“A maiden born when September leaves
Are rustling in September’s breeze,
A sapphire on her brow should bind
`Twill cure diseases of the mind.”
The name “sapphire” comes from the Latin sapphirus and Greek sappheiros, meaning “blue stone,” though those words may have originally referred to lapis lazuli. Some believe it originated from the Sanskrit word sanipriya which meant “dear to Saturn.”
Historically, there are countless references to sapphires. The many biblical references to the stone include the Ten Commandments, which were given to Moses on tablets made of sapphire, as well as featuring on the second row of Aaron’s Breastplate. Medieval Christians expanded on the biblical allegories with their uses of sapphires, and the stone came to be known as the “guiding stone” of kings and emperors. It has decorated the robes of royalty and clergy members for centuries. Traditionally, the gem symbolises nobility, truth, sincerity, and faithfulness.
The mystic Hildegard von Bingen believed it a powerful talisman against madness and demonic possession, as referenced in the Gregorian poem. It was also believed by some to cure the “madness of love.” Sapphire’s mythical powers don’t end there though, amongst other things it is said to bring inner peace, focus the mind, and protect from envy and harm. They are also believed to symbolise nobility, sincerity, integrity, and when given as a gift represent trust, loyalty and honesty. Phew!
Up until recently, the overwhelming favourite stone for engagement rings was not diamond, but sapphire! My mother’s engagement ring contained sapphire, and during the same era, but rather more famously, so did Princess Diana’s! There has been renewed interested in sapphire engagement rings since the engagement of Kate Middleton and Prince William in 2010. Prince William proposed with the stunning eighteen carat blue sapphire ring, which formerly belonged to his mother, Princess Diana. Napoleon gave Josephine a sapphire engagement ring and sapphire rings have also been seen on the fingers of Penelope Cruz, Beyonce and Elizabeth Hurley. So, if a sapphire is your jewellery of choice you are in good company!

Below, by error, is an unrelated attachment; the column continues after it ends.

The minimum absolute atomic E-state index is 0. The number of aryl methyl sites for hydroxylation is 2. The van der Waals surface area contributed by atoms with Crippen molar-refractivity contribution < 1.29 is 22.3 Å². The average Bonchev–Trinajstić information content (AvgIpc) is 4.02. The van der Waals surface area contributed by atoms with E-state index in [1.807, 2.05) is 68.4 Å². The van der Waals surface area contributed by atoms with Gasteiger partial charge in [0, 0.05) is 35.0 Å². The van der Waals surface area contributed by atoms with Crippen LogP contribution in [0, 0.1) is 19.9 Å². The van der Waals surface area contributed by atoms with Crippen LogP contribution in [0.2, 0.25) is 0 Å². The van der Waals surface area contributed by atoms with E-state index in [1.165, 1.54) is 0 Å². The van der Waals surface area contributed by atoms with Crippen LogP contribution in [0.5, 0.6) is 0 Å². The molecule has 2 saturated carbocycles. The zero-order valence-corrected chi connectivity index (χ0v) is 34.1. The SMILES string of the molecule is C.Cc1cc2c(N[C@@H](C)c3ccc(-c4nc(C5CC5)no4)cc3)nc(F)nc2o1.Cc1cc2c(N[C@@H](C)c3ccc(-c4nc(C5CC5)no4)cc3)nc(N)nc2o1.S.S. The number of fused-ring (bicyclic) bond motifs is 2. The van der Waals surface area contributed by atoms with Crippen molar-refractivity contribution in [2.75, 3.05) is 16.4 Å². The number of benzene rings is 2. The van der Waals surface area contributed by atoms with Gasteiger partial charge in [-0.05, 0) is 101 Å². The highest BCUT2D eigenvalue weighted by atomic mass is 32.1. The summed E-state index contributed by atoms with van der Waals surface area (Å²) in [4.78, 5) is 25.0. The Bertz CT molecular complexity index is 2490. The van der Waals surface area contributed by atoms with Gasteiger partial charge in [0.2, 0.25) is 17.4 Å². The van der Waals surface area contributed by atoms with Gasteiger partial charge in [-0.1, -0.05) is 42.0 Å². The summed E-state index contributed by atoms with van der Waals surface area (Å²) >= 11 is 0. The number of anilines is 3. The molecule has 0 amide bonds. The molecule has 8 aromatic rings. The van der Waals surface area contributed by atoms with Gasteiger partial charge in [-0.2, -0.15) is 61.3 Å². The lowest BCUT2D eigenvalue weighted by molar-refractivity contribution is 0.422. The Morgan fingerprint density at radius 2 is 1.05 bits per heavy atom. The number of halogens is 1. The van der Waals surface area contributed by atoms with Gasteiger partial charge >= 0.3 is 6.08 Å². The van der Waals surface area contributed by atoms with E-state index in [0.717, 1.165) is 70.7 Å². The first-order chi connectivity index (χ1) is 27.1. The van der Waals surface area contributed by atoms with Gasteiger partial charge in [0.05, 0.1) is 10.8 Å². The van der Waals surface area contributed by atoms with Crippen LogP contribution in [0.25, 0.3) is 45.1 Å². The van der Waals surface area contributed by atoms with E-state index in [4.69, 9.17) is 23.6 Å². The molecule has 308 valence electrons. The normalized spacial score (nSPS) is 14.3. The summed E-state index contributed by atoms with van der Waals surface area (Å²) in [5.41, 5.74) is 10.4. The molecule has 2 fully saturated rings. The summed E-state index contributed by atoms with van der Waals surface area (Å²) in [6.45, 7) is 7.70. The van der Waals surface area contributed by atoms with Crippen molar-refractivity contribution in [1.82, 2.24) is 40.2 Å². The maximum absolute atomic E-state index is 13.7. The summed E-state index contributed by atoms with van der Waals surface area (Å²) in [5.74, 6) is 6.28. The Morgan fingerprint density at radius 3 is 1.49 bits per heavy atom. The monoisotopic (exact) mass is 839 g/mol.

Although sapphire typically refers to the rich blue gemstone variety of the mineral corundum, this royal gemstone occurs in a rainbow of hues. Sapphires come in every colour except red, which earns them the classification of rubies instead. Trace chemical elements like iron, titanium, chromium, copper, and magnesium give the naturally colourless mineral corundum a tint of blue, yellow, purple, orange or green, respectively. Pinkish orange sapphires called padparadscha (from the Sri Lankan word for “lotus flower”) can draw higher prices than some blue sapphires.
The vast majority of sapphires are treated using heat to create a more brilliant hue. 1% or less of sapphires are gem quality when they are first taken from the earth. Untreated sapphires are particularly rare and valuable.
Sapphire is one of the hardest natural gemstones placed second only to diamond in its hardness. This makes sapphire a very popular gemstone when it comes to jewellery making. Sapphires are also used in industrial applications including scientific instruments, high-durability windows, watches, and electronics. Sapphire’s durability makes it practical for everyday wear, and means it will definitely stand the test of time. This is probably why, besides being the birthstone of September babies, sapphires are also a traditional 45th wedding anniversary gift.
September’s children can celebrate their birthday in style with a sapphire. And if it’s not your birthday in September but you just love sapphires, then buy one anyway. I won’t tell – promise!